PIP’s are exclusively aimed for those who suffer from a severe health condition or disability. As such, the eligibility for the payments is focused around how those disabilities affect day to day life. The government details that claimants must be between 16 and the state pension age to claim. On top of this, there must be a health condition which results in the person having difficulties with daily living or getting around (or both) for three months and these difficulties are expected to continue for at least nine months (baring being terminally ill with less than six months to live).
Additionally, the claimant must have lived in England, Scotland or Wales for at least two of the last three years, and be in one of these countries when they apply.
The process is different for anyone applying in Northern Ireland or living abroad.The government assess the claims for PIP by utilising an independent health professional who will evaluate if the payment is warranted.
PIP is currently made up of two parts, a “daily living part” and a “mobility part”. The weekly rate for the daily living part of PIP is either £58.70 or £87.65, with the weekly rate for mobility being £23.20 or £61.20.
Claimants who receive the highest payments possible could receive nearly £600 a month total.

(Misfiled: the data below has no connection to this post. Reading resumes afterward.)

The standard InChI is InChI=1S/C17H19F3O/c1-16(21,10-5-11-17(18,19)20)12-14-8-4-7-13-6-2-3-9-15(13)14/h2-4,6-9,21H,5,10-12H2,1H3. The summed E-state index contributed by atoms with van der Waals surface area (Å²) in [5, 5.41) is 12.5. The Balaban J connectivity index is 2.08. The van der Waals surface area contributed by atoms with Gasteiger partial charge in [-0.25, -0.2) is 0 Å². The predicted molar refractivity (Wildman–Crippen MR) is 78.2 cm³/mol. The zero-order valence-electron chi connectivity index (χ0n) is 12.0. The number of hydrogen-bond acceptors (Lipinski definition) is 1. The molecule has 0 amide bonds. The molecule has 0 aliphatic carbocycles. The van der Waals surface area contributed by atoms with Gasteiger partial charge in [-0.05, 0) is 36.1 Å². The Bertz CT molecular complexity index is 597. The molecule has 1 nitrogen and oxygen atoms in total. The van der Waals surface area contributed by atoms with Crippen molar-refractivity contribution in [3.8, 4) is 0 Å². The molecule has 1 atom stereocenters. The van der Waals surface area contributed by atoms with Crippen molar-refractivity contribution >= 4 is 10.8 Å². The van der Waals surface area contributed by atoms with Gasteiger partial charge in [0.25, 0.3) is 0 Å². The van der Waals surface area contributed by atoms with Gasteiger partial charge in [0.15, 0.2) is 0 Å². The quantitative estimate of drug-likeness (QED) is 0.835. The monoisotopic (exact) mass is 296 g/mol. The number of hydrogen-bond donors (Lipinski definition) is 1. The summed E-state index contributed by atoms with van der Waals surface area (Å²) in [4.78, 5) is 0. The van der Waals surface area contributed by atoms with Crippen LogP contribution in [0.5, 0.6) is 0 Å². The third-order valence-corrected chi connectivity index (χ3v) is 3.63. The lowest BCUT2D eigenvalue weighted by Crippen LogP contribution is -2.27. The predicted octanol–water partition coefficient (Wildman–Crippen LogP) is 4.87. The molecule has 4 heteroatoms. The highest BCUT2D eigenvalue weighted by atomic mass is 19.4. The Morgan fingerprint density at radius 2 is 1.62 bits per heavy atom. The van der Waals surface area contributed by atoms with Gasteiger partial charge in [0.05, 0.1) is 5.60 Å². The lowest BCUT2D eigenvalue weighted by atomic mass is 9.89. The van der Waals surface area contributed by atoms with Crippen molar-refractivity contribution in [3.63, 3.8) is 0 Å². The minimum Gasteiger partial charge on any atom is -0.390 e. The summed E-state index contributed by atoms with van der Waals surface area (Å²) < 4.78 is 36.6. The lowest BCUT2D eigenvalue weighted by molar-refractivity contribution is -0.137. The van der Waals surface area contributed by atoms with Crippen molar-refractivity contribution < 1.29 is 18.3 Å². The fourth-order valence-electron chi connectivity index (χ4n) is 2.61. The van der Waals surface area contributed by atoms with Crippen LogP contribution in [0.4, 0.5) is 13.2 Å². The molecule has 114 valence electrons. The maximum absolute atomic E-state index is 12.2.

This later may also detail when the payments are expected to end and if the claim will be reviewed in the future.
The government must be informed if there are any changes in circumstances which could affect payments or the claimants conditions.
These changes can include personal detail changes like new addresses, if the help needed changes, if the claimant is going into hospital or a care home, if they’re going abroad or if they’re imprisoned.
From April 2020, benefits across the board will rise by 1.7 percent.
Citizens Advice, the charity networking organisation, detail that even people who qualify for PIP may not receive it.
To give claimants the best chance of receiving the benefit they should have as many details as possible for how their condition affects them.
Citizens Advice advise that medical evidence should be gathered which can be requested from doctors and other medical specialists. A diary should also be kept which details any appliances or aids that are used.
They also warn that timing is important, claimants only have four weeks to fill in the form they receive from the DWP. In the event of the application being declined, it is possible to challenge the decision under a “mandatory reconsideration” protocol.